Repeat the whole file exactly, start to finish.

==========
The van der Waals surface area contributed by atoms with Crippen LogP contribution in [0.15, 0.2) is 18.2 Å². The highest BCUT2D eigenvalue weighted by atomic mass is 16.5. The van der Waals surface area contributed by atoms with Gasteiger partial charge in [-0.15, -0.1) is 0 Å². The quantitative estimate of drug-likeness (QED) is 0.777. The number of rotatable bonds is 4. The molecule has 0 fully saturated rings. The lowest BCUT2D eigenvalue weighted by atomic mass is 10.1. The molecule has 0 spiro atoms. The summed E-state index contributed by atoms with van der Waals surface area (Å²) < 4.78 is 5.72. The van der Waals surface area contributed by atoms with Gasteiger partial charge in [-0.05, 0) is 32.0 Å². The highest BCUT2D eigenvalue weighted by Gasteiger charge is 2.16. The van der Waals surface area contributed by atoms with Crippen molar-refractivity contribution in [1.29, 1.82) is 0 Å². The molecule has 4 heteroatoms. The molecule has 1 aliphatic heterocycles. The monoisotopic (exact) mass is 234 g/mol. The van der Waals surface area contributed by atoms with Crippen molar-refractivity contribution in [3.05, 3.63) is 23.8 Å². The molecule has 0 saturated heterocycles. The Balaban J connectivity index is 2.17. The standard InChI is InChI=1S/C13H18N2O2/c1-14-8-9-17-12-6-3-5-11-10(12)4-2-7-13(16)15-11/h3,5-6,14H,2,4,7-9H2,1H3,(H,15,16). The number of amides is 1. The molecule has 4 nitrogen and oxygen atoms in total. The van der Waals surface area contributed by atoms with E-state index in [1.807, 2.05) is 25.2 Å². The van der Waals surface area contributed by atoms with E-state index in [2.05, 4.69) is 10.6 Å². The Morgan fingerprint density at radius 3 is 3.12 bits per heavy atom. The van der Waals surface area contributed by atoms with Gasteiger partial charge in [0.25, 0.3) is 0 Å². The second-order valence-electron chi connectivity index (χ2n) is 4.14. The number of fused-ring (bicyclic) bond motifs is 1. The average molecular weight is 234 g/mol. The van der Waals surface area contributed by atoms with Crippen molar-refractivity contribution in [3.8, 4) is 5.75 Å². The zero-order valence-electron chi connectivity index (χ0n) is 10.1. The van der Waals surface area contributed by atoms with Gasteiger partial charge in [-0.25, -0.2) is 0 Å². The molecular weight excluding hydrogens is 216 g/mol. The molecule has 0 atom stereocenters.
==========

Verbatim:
The van der Waals surface area contributed by atoms with Crippen LogP contribution in [0.15, 0.2) is 18.2 Å². The highest BCUT2D eigenvalue weighted by atomic mass is 16.5. The van der Waals surface area contributed by atoms with Gasteiger partial charge in [-0.15, -0.1) is 0 Å². The quantitative estimate of drug-likeness (QED) is 0.777. The number of rotatable bonds is 4. The molecule has 0 fully saturated rings. The lowest BCUT2D eigenvalue weighted by atomic mass is 10.1. The molecule has 0 spiro atoms. The summed E-state index contributed by atoms with van der Waals surface area (Å²) < 4.78 is 5.72. The van der Waals surface area contributed by atoms with Gasteiger partial charge in [-0.05, 0) is 32.0 Å². The highest BCUT2D eigenvalue weighted by Gasteiger charge is 2.16. The van der Waals surface area contributed by atoms with Crippen molar-refractivity contribution in [1.29, 1.82) is 0 Å². The molecule has 4 heteroatoms. The molecule has 1 aliphatic heterocycles. The monoisotopic (exact) mass is 234 g/mol. The van der Waals surface area contributed by atoms with Crippen molar-refractivity contribution in [3.05, 3.63) is 23.8 Å². The molecule has 0 saturated heterocycles. The Balaban J connectivity index is 2.17. The standard InChI is InChI=1S/C13H18N2O2/c1-14-8-9-17-12-6-3-5-11-10(12)4-2-7-13(16)15-11/h3,5-6,14H,2,4,7-9H2,1H3,(H,15,16). The number of amides is 1. The molecule has 4 nitrogen and oxygen atoms in total. The van der Waals surface area contributed by atoms with E-state index in [1.807, 2.05) is 25.2 Å². The van der Waals surface area contributed by atoms with E-state index in [2.05, 4.69) is 10.6 Å². The Morgan fingerprint density at radius 3 is 3.12 bits per heavy atom. The van der Waals surface area contributed by atoms with Gasteiger partial charge in [0.25, 0.3) is 0 Å². The second-order valence-electron chi connectivity index (χ2n) is 4.14. The number of fused-ring (bicyclic) bond motifs is 1. The average molecular weight is 234 g/mol. The van der Waals surface area contributed by atoms with Crippen molar-refractivity contribution in [3.8, 4) is 5.75 Å². The zero-order valence-electron chi connectivity index (χ0n) is 10.1. The van der Waals surface area contributed by atoms with Gasteiger partial charge in [-0.25, -0.2) is 0 Å². The molecular weight excluding hydrogens is 216 g/mol. The molecule has 0 atom stereocenters.